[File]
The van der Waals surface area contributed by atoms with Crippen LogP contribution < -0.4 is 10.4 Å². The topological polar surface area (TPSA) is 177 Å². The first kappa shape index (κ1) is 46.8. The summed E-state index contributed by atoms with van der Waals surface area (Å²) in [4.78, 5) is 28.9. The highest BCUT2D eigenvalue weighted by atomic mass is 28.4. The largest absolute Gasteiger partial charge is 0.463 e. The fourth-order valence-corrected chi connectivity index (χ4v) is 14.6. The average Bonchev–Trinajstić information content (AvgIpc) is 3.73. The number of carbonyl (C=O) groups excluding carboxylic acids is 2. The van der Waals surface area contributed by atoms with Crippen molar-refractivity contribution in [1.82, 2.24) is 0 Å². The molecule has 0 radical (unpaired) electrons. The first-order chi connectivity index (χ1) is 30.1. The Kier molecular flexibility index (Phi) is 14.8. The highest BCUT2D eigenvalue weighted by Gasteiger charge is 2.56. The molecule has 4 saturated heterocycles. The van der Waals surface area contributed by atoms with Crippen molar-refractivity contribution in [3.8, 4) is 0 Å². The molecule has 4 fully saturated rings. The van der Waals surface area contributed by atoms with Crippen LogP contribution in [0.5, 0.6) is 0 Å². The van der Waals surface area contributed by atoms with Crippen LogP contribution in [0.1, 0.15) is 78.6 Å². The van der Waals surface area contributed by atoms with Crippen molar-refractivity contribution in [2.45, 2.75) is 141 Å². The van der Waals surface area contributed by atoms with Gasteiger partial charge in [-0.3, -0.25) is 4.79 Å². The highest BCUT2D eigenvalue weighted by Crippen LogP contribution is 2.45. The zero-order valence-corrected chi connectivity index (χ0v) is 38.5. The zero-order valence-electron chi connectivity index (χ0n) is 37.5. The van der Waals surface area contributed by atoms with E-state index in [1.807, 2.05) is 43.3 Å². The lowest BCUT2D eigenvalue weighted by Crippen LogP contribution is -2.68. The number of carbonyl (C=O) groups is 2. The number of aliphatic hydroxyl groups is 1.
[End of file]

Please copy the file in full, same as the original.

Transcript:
The van der Waals surface area contributed by atoms with Crippen LogP contribution < -0.4 is 10.4 Å². The topological polar surface area (TPSA) is 177 Å². The first kappa shape index (κ1) is 46.8. The summed E-state index contributed by atoms with van der Waals surface area (Å²) in [4.78, 5) is 28.9. The highest BCUT2D eigenvalue weighted by atomic mass is 28.4. The largest absolute Gasteiger partial charge is 0.463 e. The fourth-order valence-corrected chi connectivity index (χ4v) is 14.6. The average Bonchev–Trinajstić information content (AvgIpc) is 3.73. The number of carbonyl (C=O) groups excluding carboxylic acids is 2. The van der Waals surface area contributed by atoms with Crippen molar-refractivity contribution in [1.82, 2.24) is 0 Å². The molecule has 0 radical (unpaired) electrons. The first-order chi connectivity index (χ1) is 30.1. The Kier molecular flexibility index (Phi) is 14.8. The highest BCUT2D eigenvalue weighted by Gasteiger charge is 2.56. The molecule has 4 saturated heterocycles. The van der Waals surface area contributed by atoms with Crippen molar-refractivity contribution in [3.8, 4) is 0 Å². The molecule has 4 fully saturated rings. The van der Waals surface area contributed by atoms with Crippen LogP contribution in [0.5, 0.6) is 0 Å². The van der Waals surface area contributed by atoms with Crippen LogP contribution in [0.1, 0.15) is 78.6 Å². The van der Waals surface area contributed by atoms with Crippen molar-refractivity contribution in [2.45, 2.75) is 141 Å². The van der Waals surface area contributed by atoms with Gasteiger partial charge in [-0.3, -0.25) is 4.79 Å². The highest BCUT2D eigenvalue weighted by Crippen LogP contribution is 2.45. The zero-order valence-corrected chi connectivity index (χ0v) is 38.5. The zero-order valence-electron chi connectivity index (χ0n) is 37.5. The van der Waals surface area contributed by atoms with E-state index in [1.807, 2.05) is 43.3 Å². The lowest BCUT2D eigenvalue weighted by Crippen LogP contribution is -2.68. The number of carbonyl (C=O) groups is 2. The number of aliphatic hydroxyl groups is 1.